They now thank Mayor Shirley Franklin for ending six months of licensing limbo, but Uptown Comedy Corner's owners learned the hard way that opening a comedy club in Atlanta is sometimes no laughing matter.
Actually, make that reopening. Fans of stand-up will remember Uptown as the city's top black comedy club for most of the '90s at its previous location on Peachtree Road in Buckhead, where it hosted such comic stars as D.L. Hughley, Mo'Nique and Mike Epps. It closed in 2003, and last year original owner Gary Abdo decided to resurrect the club in a larger space on Marietta Street near Georgia Tech -- but his choice of sites opened up a legal can of worms.
In December, Abdo went into a liquor-license hearing, confident that he could open by New Year's Eve. As the city's License Review Board prepared to give its thumbs-up, a board member recalled that the space's previous occupant, a notorious party bar ironically called the Library, had its license revoked a month earlier for serving minors. Since city law allows no new licenses at offending locations for at least a year, Uptown was turned down.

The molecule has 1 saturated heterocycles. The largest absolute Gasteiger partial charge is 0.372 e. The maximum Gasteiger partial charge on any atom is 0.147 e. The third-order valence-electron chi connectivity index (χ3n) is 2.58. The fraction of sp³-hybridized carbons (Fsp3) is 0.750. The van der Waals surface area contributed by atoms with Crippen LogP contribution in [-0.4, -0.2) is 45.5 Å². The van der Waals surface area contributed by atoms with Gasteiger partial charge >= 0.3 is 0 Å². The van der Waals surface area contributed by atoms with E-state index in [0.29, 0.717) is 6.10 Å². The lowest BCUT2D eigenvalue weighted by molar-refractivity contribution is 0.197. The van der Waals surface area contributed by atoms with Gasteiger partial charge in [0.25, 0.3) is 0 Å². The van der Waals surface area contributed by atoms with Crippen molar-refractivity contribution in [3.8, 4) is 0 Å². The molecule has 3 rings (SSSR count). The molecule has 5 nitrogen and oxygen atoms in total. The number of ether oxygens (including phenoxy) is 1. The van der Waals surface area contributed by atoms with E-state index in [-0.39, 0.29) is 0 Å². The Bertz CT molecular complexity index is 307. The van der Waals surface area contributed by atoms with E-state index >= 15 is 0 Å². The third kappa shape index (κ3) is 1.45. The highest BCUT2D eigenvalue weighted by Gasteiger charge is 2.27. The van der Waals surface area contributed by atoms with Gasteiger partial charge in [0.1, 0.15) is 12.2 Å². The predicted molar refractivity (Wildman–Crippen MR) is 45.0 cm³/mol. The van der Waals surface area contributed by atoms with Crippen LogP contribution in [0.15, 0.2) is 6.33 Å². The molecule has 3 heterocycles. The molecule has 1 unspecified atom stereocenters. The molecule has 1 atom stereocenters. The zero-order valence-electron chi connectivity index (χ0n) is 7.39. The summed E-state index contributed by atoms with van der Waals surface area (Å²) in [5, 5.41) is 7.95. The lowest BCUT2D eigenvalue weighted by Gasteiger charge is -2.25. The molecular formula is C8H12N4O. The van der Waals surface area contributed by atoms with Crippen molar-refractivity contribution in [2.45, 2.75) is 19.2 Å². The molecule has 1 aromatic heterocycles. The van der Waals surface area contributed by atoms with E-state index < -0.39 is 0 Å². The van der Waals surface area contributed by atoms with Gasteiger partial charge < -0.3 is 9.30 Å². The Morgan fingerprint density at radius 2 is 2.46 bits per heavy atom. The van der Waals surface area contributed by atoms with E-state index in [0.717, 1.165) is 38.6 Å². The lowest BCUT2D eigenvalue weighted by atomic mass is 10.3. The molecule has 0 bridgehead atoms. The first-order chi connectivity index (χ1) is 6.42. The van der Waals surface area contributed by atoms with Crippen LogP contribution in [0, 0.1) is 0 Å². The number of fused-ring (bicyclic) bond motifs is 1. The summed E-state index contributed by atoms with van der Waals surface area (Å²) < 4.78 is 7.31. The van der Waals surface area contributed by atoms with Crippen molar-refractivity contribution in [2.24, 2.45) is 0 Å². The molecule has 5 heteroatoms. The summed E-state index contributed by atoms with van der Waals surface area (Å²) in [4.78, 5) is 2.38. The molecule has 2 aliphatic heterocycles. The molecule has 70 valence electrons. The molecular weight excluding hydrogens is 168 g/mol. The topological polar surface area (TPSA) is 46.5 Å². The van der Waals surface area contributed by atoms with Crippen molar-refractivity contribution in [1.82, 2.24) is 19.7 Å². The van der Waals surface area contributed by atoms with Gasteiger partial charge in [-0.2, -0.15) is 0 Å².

"We were being penalized for something that had nothing to do with us," says Uptown manager Valarie Farrow.
But Hakim Hilliard, the lawyer for Uptown, says his research revealed that the Library had served liquor for most of 2005 without a license, meaning it had no license to revoke. A letter to the mayor's office won a reconsideration hearing in March, but the LRB stuck by its earlier decision to recommend denial for Uptown. By law, Franklin has 90 days to make the final call.
Abdo finally opened the club without alcohol May 4, and planned to sue the city if the license wasn't granted. And Uptown supporters deluged the mayor with petitions urging her to give the club a license.
"People called and sent e-mails in support of the club, more than we usually receive" for a license applicant, says Joe Morris III, Franklin's deputy chief of staff.
On June 8, the very last day she had to decide, the mayor approved Uptown's license, a rare reversal of an LRB recommendation. Soon after, the club marquee was changed to read, "Thank you Mayor Franklin."
Hilliard believes the move was more a decision by the city's legal department than a sympathetic intervention by the mayor. He thinks the club suffered through the ordeal because city officials were reluctant to acknowledge that the Library had been allowed to serve liquor for months without a valid license. "The city didn't want to admit its mistake," he says.
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